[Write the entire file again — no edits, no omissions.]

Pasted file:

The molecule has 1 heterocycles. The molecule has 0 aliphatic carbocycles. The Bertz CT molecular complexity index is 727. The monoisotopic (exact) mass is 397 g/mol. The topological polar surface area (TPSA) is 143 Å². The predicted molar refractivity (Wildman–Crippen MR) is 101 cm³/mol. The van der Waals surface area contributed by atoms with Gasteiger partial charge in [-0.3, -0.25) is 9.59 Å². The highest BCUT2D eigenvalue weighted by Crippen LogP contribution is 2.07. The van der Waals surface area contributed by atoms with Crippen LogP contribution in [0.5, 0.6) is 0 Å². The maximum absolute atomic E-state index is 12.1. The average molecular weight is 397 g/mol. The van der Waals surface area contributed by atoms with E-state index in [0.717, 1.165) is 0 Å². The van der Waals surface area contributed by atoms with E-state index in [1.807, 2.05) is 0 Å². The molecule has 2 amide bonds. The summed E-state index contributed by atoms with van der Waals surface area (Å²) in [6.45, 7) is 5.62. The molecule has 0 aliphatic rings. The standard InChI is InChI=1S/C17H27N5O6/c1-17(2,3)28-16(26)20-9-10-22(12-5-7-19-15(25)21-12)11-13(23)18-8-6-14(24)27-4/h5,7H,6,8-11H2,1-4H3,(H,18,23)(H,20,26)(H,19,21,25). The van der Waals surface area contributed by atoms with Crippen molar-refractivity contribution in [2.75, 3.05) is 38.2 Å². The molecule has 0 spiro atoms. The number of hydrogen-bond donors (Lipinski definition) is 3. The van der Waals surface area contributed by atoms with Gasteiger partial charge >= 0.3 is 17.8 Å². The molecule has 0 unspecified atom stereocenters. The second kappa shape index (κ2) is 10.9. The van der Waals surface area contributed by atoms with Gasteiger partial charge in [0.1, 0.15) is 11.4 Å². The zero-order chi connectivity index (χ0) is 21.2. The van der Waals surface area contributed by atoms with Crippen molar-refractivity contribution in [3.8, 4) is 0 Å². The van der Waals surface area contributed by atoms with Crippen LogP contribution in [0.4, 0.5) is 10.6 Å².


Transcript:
The molecule has 1 heterocycles. The molecule has 0 aliphatic carbocycles. The Bertz CT molecular complexity index is 727. The monoisotopic (exact) mass is 397 g/mol. The topological polar surface area (TPSA) is 143 Å². The predicted molar refractivity (Wildman–Crippen MR) is 101 cm³/mol. The van der Waals surface area contributed by atoms with Gasteiger partial charge in [-0.3, -0.25) is 9.59 Å². The highest BCUT2D eigenvalue weighted by Crippen LogP contribution is 2.07. The van der Waals surface area contributed by atoms with Crippen LogP contribution in [0.5, 0.6) is 0 Å². The maximum absolute atomic E-state index is 12.1. The average molecular weight is 397 g/mol. The van der Waals surface area contributed by atoms with E-state index in [0.717, 1.165) is 0 Å². The van der Waals surface area contributed by atoms with E-state index in [1.807, 2.05) is 0 Å². The molecule has 2 amide bonds. The summed E-state index contributed by atoms with van der Waals surface area (Å²) in [6.45, 7) is 5.62. The molecule has 0 aliphatic rings. The standard InChI is InChI=1S/C17H27N5O6/c1-17(2,3)28-16(26)20-9-10-22(12-5-7-19-15(25)21-12)11-13(23)18-8-6-14(24)27-4/h5,7H,6,8-11H2,1-4H3,(H,18,23)(H,20,26)(H,19,21,25). The van der Waals surface area contributed by atoms with Crippen molar-refractivity contribution in [2.75, 3.05) is 38.2 Å². The molecule has 0 spiro atoms. The number of hydrogen-bond donors (Lipinski definition) is 3. The van der Waals surface area contributed by atoms with Gasteiger partial charge >= 0.3 is 17.8 Å². The molecule has 0 unspecified atom stereocenters. The second kappa shape index (κ2) is 10.9. The van der Waals surface area contributed by atoms with Gasteiger partial charge in [0.1, 0.15) is 11.4 Å². The zero-order chi connectivity index (χ0) is 21.2. The van der Waals surface area contributed by atoms with Crippen molar-refractivity contribution in [3.8, 4) is 0 Å². The van der Waals surface area contributed by atoms with Crippen LogP contribution in [0.4, 0.5) is 10.6 Å².